Grizzly Bear Survival in Oil and Gas Operating Areas

Anja Sorensen, Gordon Stenhouse, and Karen Graham (fRI Research Grizzly Bear Program)

May 9, 2017

Executive Summary

This project was undertaken to determine if new research techniques and methodologies could be operationalized into grizzly bear monitoring activities at both BMA and watershed scales. The focus of the project was to evaluate scat collection DNA methodologies to investigate population assessment including occupany and survival.

Results from scat collection efforts by researchers showed that it is certainly possible to gather grizzly bear scats in identified watersheds by driving current access features, all weather gravel roads. In addition our research teams, were able to gather other grizzly bear scat samples in this BMA while engaged in other data collection efforts. When viewed together this collection technique showed the value and potential of engaging others who are working in and using grizzly bear habitat to assist with scat collection to support monitoring efforts. We also showed that even with a relatively short collection period (2 months) important data could be collected from scat sampling along motorized access features. DNA extraction rates from scat samples were lower in 2016 than in previous years and we are working with the Norwegian genetic laboratory to understand the reasons for this. Grizzly bear hair remains, in our opinion, the best biological sample for genetic analysis that can be gathered in a non-invasive manner.

Our results did show that scat DNA methodologies allow for the monitoring of survival of individual bears within a BMA and we were also able to understand, from historic GPS location data, that the identified bears were still using a landscape area that is consistent with previously know home ranges. These data sets, when collected on a regular and ongoing basis, will allow managers to speak to questions of grizzly bear displacement and natural resource extraction activities as well as other human uses of the landscape. Similarly these data sets from scat DNA provided evidence of grizzly bear occupancy in watersheds that in 2014 had few or no bears being identify within the watershed. It is recognized that DNA inventory does not locate every bear on the landscape or within a watershed and should managers have specific concerns about either human caused mortality rates or occupancy in key watersheds this DNA scat technique can help to provide greater insights into these questions at a relatively low cost. Our results showed the presence of bears in watersheds were no or few bears were previously identified and that except for one animal these bears were known to reseachers from previous DNA inventory work or from research efforts associated with the capture and handling of bears in this BMA.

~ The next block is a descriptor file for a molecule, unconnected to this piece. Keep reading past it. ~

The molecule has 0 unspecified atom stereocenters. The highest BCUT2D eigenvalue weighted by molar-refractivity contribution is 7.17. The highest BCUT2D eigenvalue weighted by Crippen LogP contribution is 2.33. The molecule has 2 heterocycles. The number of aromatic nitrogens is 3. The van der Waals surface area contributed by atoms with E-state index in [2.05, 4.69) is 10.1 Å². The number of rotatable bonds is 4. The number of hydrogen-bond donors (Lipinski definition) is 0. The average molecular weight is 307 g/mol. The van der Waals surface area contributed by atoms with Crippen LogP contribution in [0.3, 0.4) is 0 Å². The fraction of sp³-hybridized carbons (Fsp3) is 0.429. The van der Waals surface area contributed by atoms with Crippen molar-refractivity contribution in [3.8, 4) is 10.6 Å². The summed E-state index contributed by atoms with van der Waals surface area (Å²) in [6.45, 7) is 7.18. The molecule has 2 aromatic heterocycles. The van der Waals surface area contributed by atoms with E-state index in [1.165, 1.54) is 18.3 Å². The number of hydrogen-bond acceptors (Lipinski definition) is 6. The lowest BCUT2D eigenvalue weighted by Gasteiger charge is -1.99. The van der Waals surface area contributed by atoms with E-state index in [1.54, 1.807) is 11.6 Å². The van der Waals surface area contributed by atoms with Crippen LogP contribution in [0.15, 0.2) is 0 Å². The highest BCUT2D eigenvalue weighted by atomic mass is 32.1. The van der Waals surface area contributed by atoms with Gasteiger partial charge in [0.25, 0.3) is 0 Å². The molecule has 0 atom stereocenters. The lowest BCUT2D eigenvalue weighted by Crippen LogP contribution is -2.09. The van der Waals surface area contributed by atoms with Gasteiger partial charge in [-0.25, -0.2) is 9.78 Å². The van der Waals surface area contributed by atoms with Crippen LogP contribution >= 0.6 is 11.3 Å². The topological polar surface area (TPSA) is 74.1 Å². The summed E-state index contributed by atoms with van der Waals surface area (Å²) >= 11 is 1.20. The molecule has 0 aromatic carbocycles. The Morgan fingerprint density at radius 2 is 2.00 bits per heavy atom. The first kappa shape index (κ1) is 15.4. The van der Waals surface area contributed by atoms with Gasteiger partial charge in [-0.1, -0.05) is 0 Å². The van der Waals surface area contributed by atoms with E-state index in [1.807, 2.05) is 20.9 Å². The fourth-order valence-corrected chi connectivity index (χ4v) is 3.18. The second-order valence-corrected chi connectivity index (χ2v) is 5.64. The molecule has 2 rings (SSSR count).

Although more work is still required from the laboratory perspective our partnership with the NIBIO laboratory is continuing to put more effort into improving extraction rates and field protocols to maximize genetic data from scat samples. This work is continuing in 2017 as part of the fRI Grizzly Bear Program. As a large scale population inventory tool we believe that current established techinques using scent lures and barb wire are the best approach, however scat sampling can certainly augment and support other monitoring efforts.

Main Body of Report

Technical Appendices

Full Report

# 16-ERPC-04